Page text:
Skip to content Skip to sidebar Skip to footer

Is a Life without Meaning worth Living?

“What could destroy us more quickly than working, thinking, and feeling without any inner necessity, without any deeply personal choice, without pleasure – as an automaton of ‘duty’?” ― Friedrich Nietzsche, The Anti-Christ

Should you ask for my opinion on the matter then you might hear me say that ‘meaning’ is somewhat overrated. The term is such a slippery eel that one may be better off leaving it outside of everyday language. Release the wiggly creature back into the ocean and see what becomes of it. Then again the more pragmatic side of me would feel lessened should others remove the concept from their practice, especially as it relates to justice and liberty.

One chap in particular, who belongs to the lawful practice of zombie-makers (psychiatry) has left behind some bread crumbs for those of us who choose not to search for lost keys under well lit street lamps. He gives much credence to the subjective value of meaning. Let’s inject a few lines of his thought here:

Hence, from my point of view, it is the person herself that confers meaning and value to her own life, not any metaphysical characteristic of persons.

It’s hard to believe that a psychiatrist could actually hold such a point of view. Hell this must fly in the face of all the confusing shit that contorts their enigmatic DSM. So unbelievable in fact that my ‘will’ was prodded to backtrack, and it’s a good thing we did, for Thomas Schramme is no Frankenstein, at least not during the day, but a well respected Professor of Philosophy.

So where did we go wrong in forming our presupposition? Oh yes, it was because he submitted the paper in question with the International Journal of Law and Psychiatry. Phew, now that we have cleared that one up, what else might we add to the mix in honor of personal autonomy:

To lose the meaning of life means to be bored with or tired of life, to have lost the relationships that define one’s life, to no longer have any overarching goals in one’s life, that is, to no longer pursue projects, or else to fall significantly short of one’s ideals by one’s current conduct of life.

Talk about growing teeth and biting into the subject matter eh. By saying what something is not   we somehow arrive at its core. Meaninglessness for Dr. Thomas Schramme seems to be the privation of ‘interest’ in general. Now after letting this sit in my stomach for a while we sense that we can’t quite digest it. Like a flower that needs to be in bloom in order to give its fragrance we can’t comprehend it with just any old sense organ. Meaning can’t be broken down into parts to be anal-ized and probed with cold steely instruments.

That is not to say that Schramme lacks heart as to the nature of meaning. In fact he has a lot to say about it in his paper and probably a great deal more if we had the leisure to explore his other writings. Nevertheless it would certainly help to include the goal by which the good Professor is availing of the term:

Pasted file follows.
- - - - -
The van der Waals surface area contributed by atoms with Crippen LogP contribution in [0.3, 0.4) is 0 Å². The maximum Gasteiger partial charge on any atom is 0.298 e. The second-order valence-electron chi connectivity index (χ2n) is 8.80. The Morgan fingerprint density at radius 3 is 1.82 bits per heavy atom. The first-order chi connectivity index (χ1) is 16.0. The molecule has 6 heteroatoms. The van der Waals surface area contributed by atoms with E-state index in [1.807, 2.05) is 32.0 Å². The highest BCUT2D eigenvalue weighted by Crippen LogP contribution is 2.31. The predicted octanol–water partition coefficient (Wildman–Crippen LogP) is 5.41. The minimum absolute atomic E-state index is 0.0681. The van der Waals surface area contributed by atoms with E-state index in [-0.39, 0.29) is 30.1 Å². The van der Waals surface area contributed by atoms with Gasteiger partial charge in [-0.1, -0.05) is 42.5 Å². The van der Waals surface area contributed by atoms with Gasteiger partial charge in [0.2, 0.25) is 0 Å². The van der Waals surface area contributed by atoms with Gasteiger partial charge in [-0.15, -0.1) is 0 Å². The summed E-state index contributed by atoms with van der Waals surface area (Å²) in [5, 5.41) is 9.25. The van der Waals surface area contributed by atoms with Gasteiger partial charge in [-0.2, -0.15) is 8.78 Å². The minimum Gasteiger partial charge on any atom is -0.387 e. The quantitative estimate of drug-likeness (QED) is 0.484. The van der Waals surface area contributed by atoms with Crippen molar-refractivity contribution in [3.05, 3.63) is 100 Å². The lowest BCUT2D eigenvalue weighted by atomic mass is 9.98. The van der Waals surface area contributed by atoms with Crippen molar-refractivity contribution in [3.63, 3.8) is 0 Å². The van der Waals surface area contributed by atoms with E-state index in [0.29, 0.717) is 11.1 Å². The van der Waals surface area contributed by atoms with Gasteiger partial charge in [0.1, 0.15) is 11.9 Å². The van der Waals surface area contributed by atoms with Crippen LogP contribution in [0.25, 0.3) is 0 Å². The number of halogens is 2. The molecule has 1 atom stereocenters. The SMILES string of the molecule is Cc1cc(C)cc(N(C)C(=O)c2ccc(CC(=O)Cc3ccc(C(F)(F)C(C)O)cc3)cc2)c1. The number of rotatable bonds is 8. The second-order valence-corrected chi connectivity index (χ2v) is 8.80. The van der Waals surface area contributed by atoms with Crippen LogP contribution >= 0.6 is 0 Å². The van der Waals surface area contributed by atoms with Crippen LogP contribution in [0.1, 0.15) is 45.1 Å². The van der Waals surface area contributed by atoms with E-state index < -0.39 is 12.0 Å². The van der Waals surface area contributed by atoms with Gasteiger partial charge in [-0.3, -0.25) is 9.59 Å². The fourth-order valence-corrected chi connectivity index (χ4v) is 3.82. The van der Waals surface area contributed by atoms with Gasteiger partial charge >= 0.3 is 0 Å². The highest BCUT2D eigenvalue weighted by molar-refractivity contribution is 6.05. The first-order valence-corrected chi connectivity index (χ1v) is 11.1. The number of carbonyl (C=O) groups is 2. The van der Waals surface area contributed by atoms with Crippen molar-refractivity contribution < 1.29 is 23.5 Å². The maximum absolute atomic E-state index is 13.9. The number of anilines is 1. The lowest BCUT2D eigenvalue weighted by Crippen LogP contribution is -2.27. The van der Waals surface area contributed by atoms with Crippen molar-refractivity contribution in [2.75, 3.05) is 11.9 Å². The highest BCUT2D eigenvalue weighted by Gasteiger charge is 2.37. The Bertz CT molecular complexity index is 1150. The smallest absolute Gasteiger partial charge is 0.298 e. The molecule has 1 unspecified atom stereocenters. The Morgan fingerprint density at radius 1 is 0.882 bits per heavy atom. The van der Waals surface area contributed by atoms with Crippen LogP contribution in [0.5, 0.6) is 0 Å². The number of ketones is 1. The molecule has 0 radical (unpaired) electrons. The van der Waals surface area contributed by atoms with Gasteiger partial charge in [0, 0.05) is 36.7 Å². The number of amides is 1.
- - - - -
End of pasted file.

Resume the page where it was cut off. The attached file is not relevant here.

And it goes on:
Where individual liberty has been granted, and hence where we are allowed to do things ourselves, respect for autonomy implies that we should not be hindered by others to pursue our aims. This has already been established in the case of suicide… But liberty is not real where we rely on the assistance of other people to pursue these aims and where these other people are hindered to offer their assistance. To say a person is free to kill herself where she is unable to do so, for instance because she is physically too weak, is making shambles of the notion of liberty. To be really free we constantly need the assistance of others.

Now there’s no way in Good Heaven, or in Nazi Germany for that matter, that we can reduce Schramme’s essay into the above paragraph. The truth be known there’s a much larger play being enacted here but it will suffice to say that he has made a very important point: being really free to die should be interpreted as involving the means to fulfil one’s desire to die.

So if we feel that our lives have become meaningless, especially after a lengthy consideration over the course of some years, then as mature adults we ought to have access to humane and peaceful means of ending one’s life without being harassed and belittled by shrinks and the like. Neither should we have to put ourselves (and others) in danger by dealing with criminals in order to purchase the resources necessary to end our lives or be expected to use traditionally crude instruments such as a rope or a gun.

Such methods deprive us of our freedom to die with honour, dignity and peace, which in turn violates our right to life and liberty, for death is also an important responsibility of ours and one in which we all must share whether we like it or not. Just because certain groups of people believe that death ought to be approached through passive negligence, need not serve as the model for others and vice versa; neither should those who take a more proactive approach to ending one’s life serve as the ideal for others. Nevertheless it is within our reach to live within a plurality of reasonable options that need not be dictated by conservative values.

About Philosopher Muse

An explorer of volition and soul, a song under a night sky and a dream that forever yearns to be.

Source link

Add Comment